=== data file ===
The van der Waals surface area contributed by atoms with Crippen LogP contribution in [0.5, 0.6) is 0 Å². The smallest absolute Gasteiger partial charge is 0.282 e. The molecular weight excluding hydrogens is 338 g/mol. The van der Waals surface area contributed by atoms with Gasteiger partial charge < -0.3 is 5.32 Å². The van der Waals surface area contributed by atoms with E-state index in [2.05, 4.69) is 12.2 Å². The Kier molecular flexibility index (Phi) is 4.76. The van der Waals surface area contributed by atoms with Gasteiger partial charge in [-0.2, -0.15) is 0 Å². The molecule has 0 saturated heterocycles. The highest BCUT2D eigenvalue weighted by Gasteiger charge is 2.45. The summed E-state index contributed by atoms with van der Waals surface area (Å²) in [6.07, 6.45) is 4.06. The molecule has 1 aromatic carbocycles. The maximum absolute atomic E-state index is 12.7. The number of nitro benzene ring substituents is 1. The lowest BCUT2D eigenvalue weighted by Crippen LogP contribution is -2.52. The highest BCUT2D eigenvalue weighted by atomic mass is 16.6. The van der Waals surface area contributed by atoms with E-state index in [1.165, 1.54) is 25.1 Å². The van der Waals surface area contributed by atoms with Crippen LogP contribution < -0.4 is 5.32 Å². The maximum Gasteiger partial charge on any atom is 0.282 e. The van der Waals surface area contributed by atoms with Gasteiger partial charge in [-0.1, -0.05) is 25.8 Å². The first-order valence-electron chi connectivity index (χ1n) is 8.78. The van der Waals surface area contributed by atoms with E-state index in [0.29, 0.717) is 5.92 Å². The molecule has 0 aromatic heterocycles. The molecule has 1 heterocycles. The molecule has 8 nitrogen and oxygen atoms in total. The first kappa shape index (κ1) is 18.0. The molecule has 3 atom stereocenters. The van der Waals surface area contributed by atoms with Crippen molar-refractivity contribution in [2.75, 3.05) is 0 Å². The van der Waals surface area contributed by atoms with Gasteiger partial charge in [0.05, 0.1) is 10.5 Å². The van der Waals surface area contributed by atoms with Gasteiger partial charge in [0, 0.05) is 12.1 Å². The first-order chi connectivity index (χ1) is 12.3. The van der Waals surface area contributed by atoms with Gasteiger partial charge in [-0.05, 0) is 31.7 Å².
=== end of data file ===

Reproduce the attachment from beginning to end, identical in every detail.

The van der Waals surface area contributed by atoms with Crippen LogP contribution in [0.5, 0.6) is 0 Å². The smallest absolute Gasteiger partial charge is 0.282 e. The molecular weight excluding hydrogens is 338 g/mol. The van der Waals surface area contributed by atoms with Gasteiger partial charge < -0.3 is 5.32 Å². The van der Waals surface area contributed by atoms with E-state index in [2.05, 4.69) is 12.2 Å². The Kier molecular flexibility index (Phi) is 4.76. The van der Waals surface area contributed by atoms with Gasteiger partial charge in [-0.2, -0.15) is 0 Å². The molecule has 0 saturated heterocycles. The highest BCUT2D eigenvalue weighted by Gasteiger charge is 2.45. The summed E-state index contributed by atoms with van der Waals surface area (Å²) in [6.07, 6.45) is 4.06. The molecule has 1 aromatic carbocycles. The maximum absolute atomic E-state index is 12.7. The number of nitro benzene ring substituents is 1. The lowest BCUT2D eigenvalue weighted by Crippen LogP contribution is -2.52. The highest BCUT2D eigenvalue weighted by atomic mass is 16.6. The van der Waals surface area contributed by atoms with E-state index in [1.165, 1.54) is 25.1 Å². The van der Waals surface area contributed by atoms with Crippen LogP contribution < -0.4 is 5.32 Å². The maximum Gasteiger partial charge on any atom is 0.282 e. The van der Waals surface area contributed by atoms with Gasteiger partial charge in [-0.1, -0.05) is 25.8 Å². The first-order valence-electron chi connectivity index (χ1n) is 8.78. The van der Waals surface area contributed by atoms with E-state index in [0.29, 0.717) is 5.92 Å². The molecule has 0 aromatic heterocycles. The molecule has 1 heterocycles. The molecule has 8 nitrogen and oxygen atoms in total. The first kappa shape index (κ1) is 18.0. The molecule has 3 atom stereocenters. The van der Waals surface area contributed by atoms with Crippen molar-refractivity contribution in [2.75, 3.05) is 0 Å². The van der Waals surface area contributed by atoms with Gasteiger partial charge in [0.05, 0.1) is 10.5 Å². The van der Waals surface area contributed by atoms with Gasteiger partial charge in [0, 0.05) is 12.1 Å². The first-order chi connectivity index (χ1) is 12.3. The van der Waals surface area contributed by atoms with Gasteiger partial charge in [-0.05, 0) is 31.7 Å².